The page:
(a) animal waste pollutes water sources near factory farms
(b) exhaust from farm machinery contributes to air pollution
(c) animals that live in overcrowded environments waste energy
(d) fertilizer-rich runoff from farms contaminates the environment

1580. Which of the following statements from paragraph 5 represents an opinion, as opposed to a fact?

(a) “Factory farming uses more land than any other agricultural or industrial enterprise in the country”
(b) “It has been estimated that the grain used to feed livestock in the United States alone could feed up to 800 million people in one year”
(c) “Producing equivalent amounts of protein from chicken meat and soybeans does not require equivalent amounts of energy”
(d) “Grain and energy supplies should be used more efficiently to produce food sources other than livestock”

1581. Which of the following pieces of information, if true, would best strengthen the author’s argument in paragraph 6?

(a) People who reduce their intake of meat raised on factory farms reduce their chances of developing high blood pressure and heart conditions
(b) A town in North Carolina that used to be situated next to a hog waste lagoon reported 50% fewer cases of respiratory illness after the lagoon was shut down
(c) Factory farms that are forced to adhere to air and water quality protection standards often report a 30% decrease in annual profits
(d) Several animal rights groups have supported bills to force factory farms to abide by greater environmental protection standards

1582. In the final paragraph, the author states that meat from animals raised on factory farms is cheaper than organic or free-range meat. The author likely admits this fact in order to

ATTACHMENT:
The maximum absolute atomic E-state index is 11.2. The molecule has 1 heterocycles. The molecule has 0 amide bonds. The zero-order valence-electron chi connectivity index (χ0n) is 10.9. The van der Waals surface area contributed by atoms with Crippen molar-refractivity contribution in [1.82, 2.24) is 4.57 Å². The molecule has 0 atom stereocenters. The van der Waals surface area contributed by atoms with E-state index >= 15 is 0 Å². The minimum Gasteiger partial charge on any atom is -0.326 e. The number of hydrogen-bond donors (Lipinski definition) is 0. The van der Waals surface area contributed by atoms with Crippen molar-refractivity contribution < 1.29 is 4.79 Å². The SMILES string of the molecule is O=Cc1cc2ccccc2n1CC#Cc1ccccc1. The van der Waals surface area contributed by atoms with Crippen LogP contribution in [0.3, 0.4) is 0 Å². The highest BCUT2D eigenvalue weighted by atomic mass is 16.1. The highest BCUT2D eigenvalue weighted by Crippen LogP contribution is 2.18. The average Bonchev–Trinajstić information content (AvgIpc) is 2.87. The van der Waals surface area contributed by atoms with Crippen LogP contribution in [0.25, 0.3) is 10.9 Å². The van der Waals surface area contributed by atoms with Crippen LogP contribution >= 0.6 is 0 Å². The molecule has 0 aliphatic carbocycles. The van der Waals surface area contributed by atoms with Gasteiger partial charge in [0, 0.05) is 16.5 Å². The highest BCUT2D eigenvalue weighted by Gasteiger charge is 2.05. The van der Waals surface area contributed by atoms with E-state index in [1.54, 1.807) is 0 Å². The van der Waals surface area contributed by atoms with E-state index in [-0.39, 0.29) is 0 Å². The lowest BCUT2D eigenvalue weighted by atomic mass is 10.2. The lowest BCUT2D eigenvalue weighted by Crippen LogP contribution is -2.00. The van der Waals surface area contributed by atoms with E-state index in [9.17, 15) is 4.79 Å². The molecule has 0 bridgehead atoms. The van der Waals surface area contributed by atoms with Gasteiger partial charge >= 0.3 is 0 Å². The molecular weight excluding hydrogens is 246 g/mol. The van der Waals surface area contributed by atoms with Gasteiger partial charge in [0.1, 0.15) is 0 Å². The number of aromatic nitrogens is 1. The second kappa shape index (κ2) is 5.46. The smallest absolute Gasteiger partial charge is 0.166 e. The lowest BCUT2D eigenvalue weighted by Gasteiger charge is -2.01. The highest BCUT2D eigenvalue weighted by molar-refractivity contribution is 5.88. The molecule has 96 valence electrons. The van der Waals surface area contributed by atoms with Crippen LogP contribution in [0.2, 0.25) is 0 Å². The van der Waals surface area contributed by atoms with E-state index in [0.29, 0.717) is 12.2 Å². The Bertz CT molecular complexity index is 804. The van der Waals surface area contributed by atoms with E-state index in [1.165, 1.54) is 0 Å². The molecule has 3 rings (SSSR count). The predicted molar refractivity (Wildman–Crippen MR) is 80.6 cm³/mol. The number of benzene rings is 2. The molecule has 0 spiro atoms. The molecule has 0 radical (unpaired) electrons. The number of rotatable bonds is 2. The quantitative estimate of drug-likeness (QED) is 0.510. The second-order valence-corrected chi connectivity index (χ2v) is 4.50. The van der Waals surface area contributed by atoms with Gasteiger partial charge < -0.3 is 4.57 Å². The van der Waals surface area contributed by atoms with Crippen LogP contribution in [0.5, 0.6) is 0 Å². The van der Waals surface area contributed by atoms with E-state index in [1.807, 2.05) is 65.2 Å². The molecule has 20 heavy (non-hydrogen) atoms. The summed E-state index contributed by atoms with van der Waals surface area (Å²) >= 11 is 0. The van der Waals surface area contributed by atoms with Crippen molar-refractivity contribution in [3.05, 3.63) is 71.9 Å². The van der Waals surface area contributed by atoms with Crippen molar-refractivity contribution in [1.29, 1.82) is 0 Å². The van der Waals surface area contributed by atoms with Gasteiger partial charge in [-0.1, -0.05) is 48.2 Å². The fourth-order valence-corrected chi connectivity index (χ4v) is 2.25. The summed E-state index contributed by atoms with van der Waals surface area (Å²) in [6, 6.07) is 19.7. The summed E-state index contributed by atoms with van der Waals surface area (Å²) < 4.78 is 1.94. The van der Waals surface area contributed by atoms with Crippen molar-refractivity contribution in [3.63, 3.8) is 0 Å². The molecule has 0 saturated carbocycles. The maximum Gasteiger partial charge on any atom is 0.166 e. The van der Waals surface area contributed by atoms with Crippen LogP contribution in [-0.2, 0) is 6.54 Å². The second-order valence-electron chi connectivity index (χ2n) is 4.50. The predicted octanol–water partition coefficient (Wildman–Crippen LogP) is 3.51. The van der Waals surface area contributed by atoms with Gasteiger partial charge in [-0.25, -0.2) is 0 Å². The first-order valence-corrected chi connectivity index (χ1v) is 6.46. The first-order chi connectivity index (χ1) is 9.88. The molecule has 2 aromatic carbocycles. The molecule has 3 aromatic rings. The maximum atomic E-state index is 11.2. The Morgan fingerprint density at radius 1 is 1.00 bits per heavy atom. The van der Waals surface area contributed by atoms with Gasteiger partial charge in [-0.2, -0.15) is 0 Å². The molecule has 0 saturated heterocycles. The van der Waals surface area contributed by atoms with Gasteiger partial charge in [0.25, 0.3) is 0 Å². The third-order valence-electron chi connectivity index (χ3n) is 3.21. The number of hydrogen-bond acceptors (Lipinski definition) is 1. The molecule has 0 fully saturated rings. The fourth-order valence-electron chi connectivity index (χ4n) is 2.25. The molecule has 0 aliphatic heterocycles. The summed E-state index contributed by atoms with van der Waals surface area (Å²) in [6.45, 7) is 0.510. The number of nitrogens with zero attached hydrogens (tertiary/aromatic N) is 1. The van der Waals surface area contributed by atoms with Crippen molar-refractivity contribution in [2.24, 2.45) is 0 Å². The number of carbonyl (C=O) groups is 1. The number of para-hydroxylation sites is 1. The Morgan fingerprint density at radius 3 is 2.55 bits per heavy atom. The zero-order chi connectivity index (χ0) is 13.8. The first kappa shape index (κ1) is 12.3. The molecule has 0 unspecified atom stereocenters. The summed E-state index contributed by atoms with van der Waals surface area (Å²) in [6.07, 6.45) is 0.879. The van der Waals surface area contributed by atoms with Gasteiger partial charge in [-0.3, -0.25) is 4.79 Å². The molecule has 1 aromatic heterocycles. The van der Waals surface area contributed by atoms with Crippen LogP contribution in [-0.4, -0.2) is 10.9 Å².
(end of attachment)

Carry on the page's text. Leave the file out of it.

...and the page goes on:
(a) provide a balanced perspective before concluding that the drawbacks of CAFO-produced meat outweigh the economic benefits
(b) give readers enough information so that they can come to their own conclusions about CAFOs’ benefits and drawbacks
(c) warn readers about the economic dangers that would result from shutting down CAFOs
(d) criticize supporters of CAFOs for being more concerned with the economy than the environment

1583. As used in the final paragraph, which is the best synonym for advocates?

(a) critics
(b) founders
(c) supporters
(d) censors

1584. Which of the following statements contains a valid objection to the author’s argument in the final paragraph that he or she does not address?

(a) Not everyone wants to be a vegetarian
(b) An increase in food prices is more than just an inconvenience for many households; it can mean the difference between having enough to eat or not
(c) Factory farm owners pay taxes just like everyone else, and therefore they should be allowed input in the creation and modification of environmental policy
(d) If farms move toward producing more organic products, food prices will likely go up

TOTAL

Detailed Solution




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1. Passage Reading 2. Verbal Logic 3. Non Verbal Logic 4. Numerical Logic

5. Data Interpretation 6. Reasoning 7. Analytical Ability 8. Basic Numeracy